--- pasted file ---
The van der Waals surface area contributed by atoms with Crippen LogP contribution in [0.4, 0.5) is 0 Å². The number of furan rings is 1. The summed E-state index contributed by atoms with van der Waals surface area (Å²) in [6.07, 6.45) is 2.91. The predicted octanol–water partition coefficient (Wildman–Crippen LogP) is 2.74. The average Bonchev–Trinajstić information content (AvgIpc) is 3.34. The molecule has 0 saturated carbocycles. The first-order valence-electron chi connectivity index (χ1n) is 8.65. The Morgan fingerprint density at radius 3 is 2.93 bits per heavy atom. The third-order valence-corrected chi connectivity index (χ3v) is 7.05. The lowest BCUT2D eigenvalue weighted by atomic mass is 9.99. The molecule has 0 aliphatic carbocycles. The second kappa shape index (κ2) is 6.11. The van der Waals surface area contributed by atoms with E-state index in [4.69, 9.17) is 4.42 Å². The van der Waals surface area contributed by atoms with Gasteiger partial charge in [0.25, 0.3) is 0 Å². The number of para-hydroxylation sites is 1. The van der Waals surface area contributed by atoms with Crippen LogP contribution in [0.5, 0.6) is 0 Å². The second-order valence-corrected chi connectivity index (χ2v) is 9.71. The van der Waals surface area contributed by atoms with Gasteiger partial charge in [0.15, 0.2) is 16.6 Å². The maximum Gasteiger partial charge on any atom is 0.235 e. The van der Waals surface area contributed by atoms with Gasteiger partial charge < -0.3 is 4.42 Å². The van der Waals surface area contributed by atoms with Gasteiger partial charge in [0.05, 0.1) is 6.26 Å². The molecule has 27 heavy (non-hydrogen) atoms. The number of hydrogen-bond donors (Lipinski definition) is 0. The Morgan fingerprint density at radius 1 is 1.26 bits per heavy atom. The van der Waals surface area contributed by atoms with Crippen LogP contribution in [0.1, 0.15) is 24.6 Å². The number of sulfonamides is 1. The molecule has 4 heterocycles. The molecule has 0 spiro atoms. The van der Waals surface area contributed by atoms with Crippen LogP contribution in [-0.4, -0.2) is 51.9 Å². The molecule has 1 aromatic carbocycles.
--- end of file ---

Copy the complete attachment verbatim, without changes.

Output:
The van der Waals surface area contributed by atoms with Crippen LogP contribution in [0.4, 0.5) is 0 Å². The number of furan rings is 1. The summed E-state index contributed by atoms with van der Waals surface area (Å²) in [6.07, 6.45) is 2.91. The predicted octanol–water partition coefficient (Wildman–Crippen LogP) is 2.74. The average Bonchev–Trinajstić information content (AvgIpc) is 3.34. The molecule has 0 saturated carbocycles. The first-order valence-electron chi connectivity index (χ1n) is 8.65. The Morgan fingerprint density at radius 3 is 2.93 bits per heavy atom. The third-order valence-corrected chi connectivity index (χ3v) is 7.05. The lowest BCUT2D eigenvalue weighted by atomic mass is 9.99. The molecule has 0 aliphatic carbocycles. The second kappa shape index (κ2) is 6.11. The van der Waals surface area contributed by atoms with E-state index in [4.69, 9.17) is 4.42 Å². The van der Waals surface area contributed by atoms with Gasteiger partial charge in [0.25, 0.3) is 0 Å². The number of para-hydroxylation sites is 1. The van der Waals surface area contributed by atoms with Crippen LogP contribution in [0.5, 0.6) is 0 Å². The second-order valence-corrected chi connectivity index (χ2v) is 9.71. The van der Waals surface area contributed by atoms with Gasteiger partial charge in [0.15, 0.2) is 16.6 Å². The maximum Gasteiger partial charge on any atom is 0.235 e. The van der Waals surface area contributed by atoms with Gasteiger partial charge < -0.3 is 4.42 Å². The van der Waals surface area contributed by atoms with Gasteiger partial charge in [0.05, 0.1) is 6.26 Å². The molecule has 27 heavy (non-hydrogen) atoms. The number of hydrogen-bond donors (Lipinski definition) is 0. The Morgan fingerprint density at radius 1 is 1.26 bits per heavy atom. The van der Waals surface area contributed by atoms with Crippen LogP contribution in [0.1, 0.15) is 24.6 Å². The number of sulfonamides is 1. The molecule has 4 heterocycles. The molecule has 0 spiro atoms. The van der Waals surface area contributed by atoms with Crippen LogP contribution in [-0.4, -0.2) is 51.9 Å². The molecule has 1 aromatic carbocycles.